And what happens in those situations and with the nastiest, darkest part of colonialism is in this population-collapse scenario—and this is where I think Jared Diamond’s wrong, because it’s not guns, germs, and steel; it’s germs, germs, and germs—is that, is that you lose knowledge systems, so you lose your knowledge of understanding and thinking about wayfinding. That almost goes extinct: the language, and we had other things that I think were interesting at the time. 

So that’s like the historical context for why Hōkūleʻa was so important. So then you get to the 1970s, and these guys are saying, no, we know that we come from Tahiti and the Marquesas and these other places first, and we’re going to prove it to you. And the way we’re going to prove it to you is we’re going to build this boat, Hōkūleʻa, and we’re going to sail it from Hawaii to Tahiti. And I learned as a child about the triumph of that. And there’s these famous photos of them rolling up in Papeʻete, and it’s nuts, you know. So when you see that, I think there’s a video of it, and I think National Geographic was there for that moment. 

(Sound of people in Papeʻete Harbor cheering for the arrival of Hōkūleʻa

GWIN: What you’re hearing is the 1977 National Geographic TV special, “The Voyage of the Hōkūleʻa.

NARRATOR: (Archival audio) In sober chagrin, the crew greets Tahiti’s welcoming throng of 15,000. Still remembering a flurry of blows on Hōkūleʻa’s deck, they hear the cheers of the greatest Polynesian gathering since the arrival of Captain Cook. 

FOX: And that’s really special that they captured it. And I think that that moment in history is very much considered the first Hawaiian renaissance. 

FOX: So I was a terrible student in high school. I was way more focused on sports. But I ended up at the University of Maryland, which is a great school. And I ended up in this primate and evolutionary genetics class. And I got assigned this paper, and it was odd, but this paper was all about how a certain percentage of people in western Europe or northern Europe were immune to HIV-1. And it was about their history with smallpox, the bubonic plague, or something like this, and how that shaped the genomes of contemporary people. And that for me was like the moment it like [snaps] clicked.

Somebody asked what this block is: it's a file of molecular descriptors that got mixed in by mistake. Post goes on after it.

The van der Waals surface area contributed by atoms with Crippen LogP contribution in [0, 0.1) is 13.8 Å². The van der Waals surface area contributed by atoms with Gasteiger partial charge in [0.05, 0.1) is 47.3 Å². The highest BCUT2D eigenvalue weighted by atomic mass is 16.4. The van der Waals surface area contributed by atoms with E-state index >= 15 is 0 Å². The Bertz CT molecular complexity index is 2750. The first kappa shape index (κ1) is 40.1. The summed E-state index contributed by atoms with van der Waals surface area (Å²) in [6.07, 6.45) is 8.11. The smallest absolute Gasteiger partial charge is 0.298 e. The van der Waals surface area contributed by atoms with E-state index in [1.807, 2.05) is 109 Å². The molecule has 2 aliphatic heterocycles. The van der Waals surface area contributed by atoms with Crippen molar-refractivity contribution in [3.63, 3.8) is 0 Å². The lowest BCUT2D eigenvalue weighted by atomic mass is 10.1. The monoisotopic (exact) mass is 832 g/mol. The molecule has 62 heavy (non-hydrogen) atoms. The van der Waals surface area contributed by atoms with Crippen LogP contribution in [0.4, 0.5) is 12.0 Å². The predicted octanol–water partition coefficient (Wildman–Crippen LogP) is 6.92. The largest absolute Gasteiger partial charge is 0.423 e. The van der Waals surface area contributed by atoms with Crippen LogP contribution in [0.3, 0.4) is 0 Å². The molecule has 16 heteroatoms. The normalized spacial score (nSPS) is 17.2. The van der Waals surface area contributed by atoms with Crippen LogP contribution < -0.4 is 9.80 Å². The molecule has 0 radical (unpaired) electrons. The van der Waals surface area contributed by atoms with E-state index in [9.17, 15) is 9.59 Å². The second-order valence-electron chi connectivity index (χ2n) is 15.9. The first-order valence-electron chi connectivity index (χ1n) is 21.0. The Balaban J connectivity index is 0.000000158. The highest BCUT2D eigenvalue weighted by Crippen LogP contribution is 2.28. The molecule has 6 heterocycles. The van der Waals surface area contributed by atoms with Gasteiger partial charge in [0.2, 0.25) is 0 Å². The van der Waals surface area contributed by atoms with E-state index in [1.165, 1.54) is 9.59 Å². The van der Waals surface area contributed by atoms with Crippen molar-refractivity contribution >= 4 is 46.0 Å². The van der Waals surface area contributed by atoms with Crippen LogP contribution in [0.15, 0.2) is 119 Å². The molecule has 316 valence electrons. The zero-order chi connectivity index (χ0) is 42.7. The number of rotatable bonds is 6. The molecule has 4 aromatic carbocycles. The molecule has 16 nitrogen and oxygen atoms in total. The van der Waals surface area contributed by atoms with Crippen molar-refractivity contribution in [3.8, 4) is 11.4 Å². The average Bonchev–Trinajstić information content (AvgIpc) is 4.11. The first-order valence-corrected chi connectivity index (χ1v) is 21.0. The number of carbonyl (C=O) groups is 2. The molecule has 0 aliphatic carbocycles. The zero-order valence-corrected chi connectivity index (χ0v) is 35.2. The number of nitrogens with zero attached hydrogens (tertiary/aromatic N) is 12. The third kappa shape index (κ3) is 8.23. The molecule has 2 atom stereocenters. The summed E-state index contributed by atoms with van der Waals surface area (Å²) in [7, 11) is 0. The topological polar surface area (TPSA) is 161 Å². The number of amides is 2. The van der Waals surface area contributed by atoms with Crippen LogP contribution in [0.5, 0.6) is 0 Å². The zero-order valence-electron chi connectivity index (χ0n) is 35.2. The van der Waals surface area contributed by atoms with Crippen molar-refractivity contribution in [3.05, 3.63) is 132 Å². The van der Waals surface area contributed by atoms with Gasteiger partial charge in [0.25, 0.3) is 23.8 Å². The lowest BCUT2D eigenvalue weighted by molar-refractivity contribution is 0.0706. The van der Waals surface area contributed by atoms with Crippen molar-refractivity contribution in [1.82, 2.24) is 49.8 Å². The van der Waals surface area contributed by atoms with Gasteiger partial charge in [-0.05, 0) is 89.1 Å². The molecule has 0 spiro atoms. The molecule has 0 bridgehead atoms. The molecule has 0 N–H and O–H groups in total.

I was like, this is a powerful tool. We can look at history a totally different way. And in Hawaii we have this saying, “I ka wā ma mua, ka wā ma hope,” and that means that we’re walking backwards into the future. And it means that, what genomics means and the way we analyze that data, it’s a reflection of our past. It’s a reflection of our relationship with geography, with disease, and it is a mirror of our diaspora. 

GWIN: OK. When I was looking at this and your background, I mean, in some ways I thought there’s this connection or this metaphor of the genome as almost like this vast ocean. 

FOX: Definitely. 

GWIN: And I mean, do you ever think of it like you’re almost like on your own, kind of like a wayfinding journey through the genome, through the genome ocean? 

FOX: Yeah, big time. And like quite literally. When we, I think—last year we published this paper in Nature, and it was reconstructing the pathways and timing of our migratory history and diaspora in Polynesia for the first time. And in that paper we got to use all of the actual names of the islands and the places and the people. So not Easter Island–Rapa Nui, you know. But it just quite literally made me realize that we are a reflection of the ocean. Our island-hopping, if you will, has shaped our genomes in very unique ways.

GWIN: So can you give me the layman’s version of your project? Like, explain how you went about—what is it you’re trying to do and how did you do it? Like for the person who doesn’t understand, necessarily, genetics. 

FOX: This takes time, right?—and especially if you want to do things right, if you want to adhere to a cultural protocol and build consensus with communities. And again, we’re talking about the largest ocean in the world. So it’s, for example, the Marquesas, I think Nuku Hiva, which is one of the islands there, for every one person that visits Nuku Hiva, I think nine people visit Antarctica. That’s how remote these places are. So we’re going there, we’re working with community members. Some of our collaborators have data that they’ve collected, so we’re kind of like harmonizing our efforts. 

GWIN: So you’re collecting genetic data from the people who are living—

FOX: From people, but we’re not doing it like–

GWIN: Is it like cheek swabs? 

FOX: Yeah, cheek swabs work. I mean, again, there are different levels and ways to look at the genome. So when 23andMe, for example—

GWIN: Yeah, I think that’s what people know—is stuff like that.